The camp model that emerged out of the ashes of the Second World War has evolved, but has also circulated throughout the world. Alongside it, UNHCR, which is responsible for refugee protection together with a range of NGOs, manages these spaces and ensures that inhabitants are cared for in line with certain basic humanitarian standards and provided with basic supplies and necessary spaces. The UN and ally organisations register refugees, conduct health screenings, provide documentation, and calculate approximate populations, in order to ensure that correct and cost-effective amounts of aid and services can be delivered.

Camps themselves continue to be laid out in a manner that enables efficient delivery of goods and services and the disciplining and control of inhabitants. In the UNHCR handbook, alongside various other works, there are examples of ideal camp layouts, as well as instructions on how to receive and register people. Popular discussions around refugees, particularly in news outlets, continue to focus on refugee camps as sites of misery and limbo, in what Lilie Chouliaraki calls the “spectatorship of suffering”.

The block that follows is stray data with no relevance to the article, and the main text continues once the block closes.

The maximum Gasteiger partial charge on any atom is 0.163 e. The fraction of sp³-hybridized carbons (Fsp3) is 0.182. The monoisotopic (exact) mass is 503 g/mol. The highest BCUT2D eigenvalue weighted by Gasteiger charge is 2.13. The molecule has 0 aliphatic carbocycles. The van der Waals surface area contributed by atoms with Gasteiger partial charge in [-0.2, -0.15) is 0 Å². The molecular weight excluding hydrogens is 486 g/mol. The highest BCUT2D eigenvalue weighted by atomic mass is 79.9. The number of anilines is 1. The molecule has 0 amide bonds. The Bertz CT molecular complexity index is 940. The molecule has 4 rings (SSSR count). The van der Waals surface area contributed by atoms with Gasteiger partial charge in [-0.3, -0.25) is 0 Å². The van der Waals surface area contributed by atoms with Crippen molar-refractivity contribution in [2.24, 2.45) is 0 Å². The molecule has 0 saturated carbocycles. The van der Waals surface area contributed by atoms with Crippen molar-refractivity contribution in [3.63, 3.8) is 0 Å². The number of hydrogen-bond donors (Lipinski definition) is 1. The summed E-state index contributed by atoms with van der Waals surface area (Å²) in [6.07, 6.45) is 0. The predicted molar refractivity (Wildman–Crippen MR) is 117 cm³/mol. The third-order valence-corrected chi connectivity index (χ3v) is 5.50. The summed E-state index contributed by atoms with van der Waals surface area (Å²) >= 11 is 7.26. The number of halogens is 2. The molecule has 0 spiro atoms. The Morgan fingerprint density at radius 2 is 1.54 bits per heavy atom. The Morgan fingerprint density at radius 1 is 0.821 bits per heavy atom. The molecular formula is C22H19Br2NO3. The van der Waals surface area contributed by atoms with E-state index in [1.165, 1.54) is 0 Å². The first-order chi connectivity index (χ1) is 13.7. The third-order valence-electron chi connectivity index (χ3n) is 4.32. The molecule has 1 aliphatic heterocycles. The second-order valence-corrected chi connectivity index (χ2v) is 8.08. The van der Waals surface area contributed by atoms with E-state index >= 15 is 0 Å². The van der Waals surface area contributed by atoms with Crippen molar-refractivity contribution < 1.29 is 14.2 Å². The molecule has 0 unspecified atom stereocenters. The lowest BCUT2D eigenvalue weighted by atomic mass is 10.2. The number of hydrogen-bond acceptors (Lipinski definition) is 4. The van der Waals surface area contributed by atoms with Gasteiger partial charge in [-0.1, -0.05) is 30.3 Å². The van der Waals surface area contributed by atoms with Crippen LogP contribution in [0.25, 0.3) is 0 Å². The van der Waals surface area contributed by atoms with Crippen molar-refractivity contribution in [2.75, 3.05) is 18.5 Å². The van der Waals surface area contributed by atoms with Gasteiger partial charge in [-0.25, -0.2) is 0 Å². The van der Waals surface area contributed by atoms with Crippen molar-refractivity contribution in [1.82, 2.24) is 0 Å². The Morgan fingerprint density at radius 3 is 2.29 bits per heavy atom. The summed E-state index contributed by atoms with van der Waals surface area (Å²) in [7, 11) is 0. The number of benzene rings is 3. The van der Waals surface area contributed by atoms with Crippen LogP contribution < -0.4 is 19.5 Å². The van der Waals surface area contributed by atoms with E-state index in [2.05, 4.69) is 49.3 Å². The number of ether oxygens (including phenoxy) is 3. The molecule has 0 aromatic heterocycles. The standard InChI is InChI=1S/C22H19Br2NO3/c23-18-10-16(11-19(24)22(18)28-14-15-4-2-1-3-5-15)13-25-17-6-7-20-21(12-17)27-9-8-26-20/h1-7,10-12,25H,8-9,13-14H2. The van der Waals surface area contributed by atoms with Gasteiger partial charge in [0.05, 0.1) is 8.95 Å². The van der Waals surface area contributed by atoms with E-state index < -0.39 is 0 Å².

UNHCR white and blue tents that are part of a larger humanitarian apparatus of control and care can also be seen as ushering in a new architectural aesthetic of refuge. Artistic attempts are trying to counter the essence of exiled dispossession, and the peculiarly permanent temporality of refugees continues to predominantly focus on camps. Looking at some of the exhibits, Médecins Sans Frontières famously ran a refugee camp in the heart of a city installation, in which the organisation’s aim was to try to get people to understand the main struggles of the millions of people who are displaced and to showcase the work of MSF itself. On a smaller scale, various exhibitions have also taken place probing the specificities of camps and their specialities. In addition to the one mentioned earlier, a recent one that I had already attended in London in 2017, “Spaces of Refuge”, attempted to showcase a shared spatial knowledge about refuge. These are just a few examples among undoubtedly larger numbers of exhibits that have taken place around these issues and each attempts to demonstrate specific concerns about camps to larger audiences using artistic means.